Solidago uliginosa Nuttall

Remark The words or terms in red (actually dark orange) in the text are defined in a glossary.

aug_09_01.gthmb can't be loaded. Solidago uliginosa is a native, perennial that grows in wet areas and bogs. It has flowers in a tight tall clump at top of stem and has clasping leaves. The plant has a long branched caudex.


The genus name is said to be first from the Latin adjective solidus that means dense, solid, massive, compact, substantial, and, in a figurative sense, firm, and from the Latin verb agere of first person singular present indicative ago that means something like to do and to make, so that Solidago would refer to the plant's supposed ability to heal. An other but somewhat similar origin would be the latin verb solidare that means to reinforce, to consolidate, and this would refer to the Solidagos as above.

In Latin, uliginosus means damp, marshy, wet, a well chosen epithet since Solidago uliginosa grows in wet areas.

Common names

Some of the vernacular names of Solidago uliginosa are: Marsh Goldenrod, Bog Goldenrod, Slender Swamp-goldenrod and Northern Bog Goldenrod. The French vernacular name is Verge d'or des marais.


Solidago uliginosa has also been known as: Some botanists recognize several varieties of Solidago uliginosa:


Solidago uliginosa is quite typical, with its wand-like plume of flower heads at the top of the stem, its reddish stem and its wet habitat. aug_09_02.gthmb can't be loaded.



A thickened rootstock of adventitious and fibrous roots.



Flower heads



Solidago uliginosa grows in bogs, fens, wetland, open wet areas.


map_na.jpg can't be loaded. Solidago uliginosa is found it the eastern half of the USA, somewhat east of the Mississipi river. It is found in eastern Canada; it is quite common in Québec, it is the most common Solidago of Abitibi. The map, from Flora of North America shows the US States and Canadian provinces where Solidago uliginosa can be found.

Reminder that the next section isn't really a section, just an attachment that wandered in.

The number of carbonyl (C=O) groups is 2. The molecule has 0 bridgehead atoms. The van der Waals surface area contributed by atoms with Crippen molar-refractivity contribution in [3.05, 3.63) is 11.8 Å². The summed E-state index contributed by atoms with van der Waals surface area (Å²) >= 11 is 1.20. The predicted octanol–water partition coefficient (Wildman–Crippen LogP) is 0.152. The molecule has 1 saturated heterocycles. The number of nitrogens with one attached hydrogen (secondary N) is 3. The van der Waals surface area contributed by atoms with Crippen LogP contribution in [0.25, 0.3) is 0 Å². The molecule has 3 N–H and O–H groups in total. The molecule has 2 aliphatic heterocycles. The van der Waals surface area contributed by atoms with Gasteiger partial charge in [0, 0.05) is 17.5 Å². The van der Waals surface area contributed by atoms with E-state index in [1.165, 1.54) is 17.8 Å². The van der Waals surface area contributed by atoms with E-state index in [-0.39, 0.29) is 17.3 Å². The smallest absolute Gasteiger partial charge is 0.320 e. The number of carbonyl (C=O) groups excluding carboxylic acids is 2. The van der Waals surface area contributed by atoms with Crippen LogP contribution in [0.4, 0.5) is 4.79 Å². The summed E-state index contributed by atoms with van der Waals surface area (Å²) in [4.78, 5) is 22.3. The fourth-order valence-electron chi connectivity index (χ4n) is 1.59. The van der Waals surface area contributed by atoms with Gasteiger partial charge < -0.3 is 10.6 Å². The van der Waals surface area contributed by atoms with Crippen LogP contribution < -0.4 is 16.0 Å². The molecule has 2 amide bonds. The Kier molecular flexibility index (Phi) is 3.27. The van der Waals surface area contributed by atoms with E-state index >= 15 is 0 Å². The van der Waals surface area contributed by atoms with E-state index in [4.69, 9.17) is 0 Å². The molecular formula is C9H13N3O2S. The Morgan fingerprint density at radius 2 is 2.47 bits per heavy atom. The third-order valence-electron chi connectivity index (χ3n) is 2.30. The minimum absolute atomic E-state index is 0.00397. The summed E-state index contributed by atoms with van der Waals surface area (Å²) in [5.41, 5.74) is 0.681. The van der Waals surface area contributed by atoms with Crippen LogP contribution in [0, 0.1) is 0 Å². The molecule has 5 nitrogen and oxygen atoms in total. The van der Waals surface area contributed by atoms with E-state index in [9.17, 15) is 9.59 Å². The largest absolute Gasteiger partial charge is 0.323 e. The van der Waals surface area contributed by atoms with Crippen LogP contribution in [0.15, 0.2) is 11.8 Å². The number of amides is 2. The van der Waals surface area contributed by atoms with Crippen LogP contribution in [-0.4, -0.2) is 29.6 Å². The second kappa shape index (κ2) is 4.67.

The photos of the gallery were taken either with one of the following: The title in the window shows the date when the picture was taken, i.e. jan_30_06... would mean that the photo was taken on the 30th of January, the 06 is for the 6th picture taken that day.

The month, day and picture number might be followed by a letter:

and if there is no letter it's obviously the Minolta.

Click on the thumbnails to get larger view. The original photos are usually in TIFF format, the photos shown are generally in JPEG format, usually of dimension one half (surface one quarter) for loading time reduction.

Plants, stem

The two pictures at the right show the plant in winter, in a bog, somewhat not too difficult to identify by its size and silhouette.

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mars_15_02n.mthmb cannot be loaded. mars_15_03n.mthmb cannot be loaded. sep_19_02f.mthmb cannot be loaded. The picture on the right shows a stem with a canker.

Flower heads, fruits

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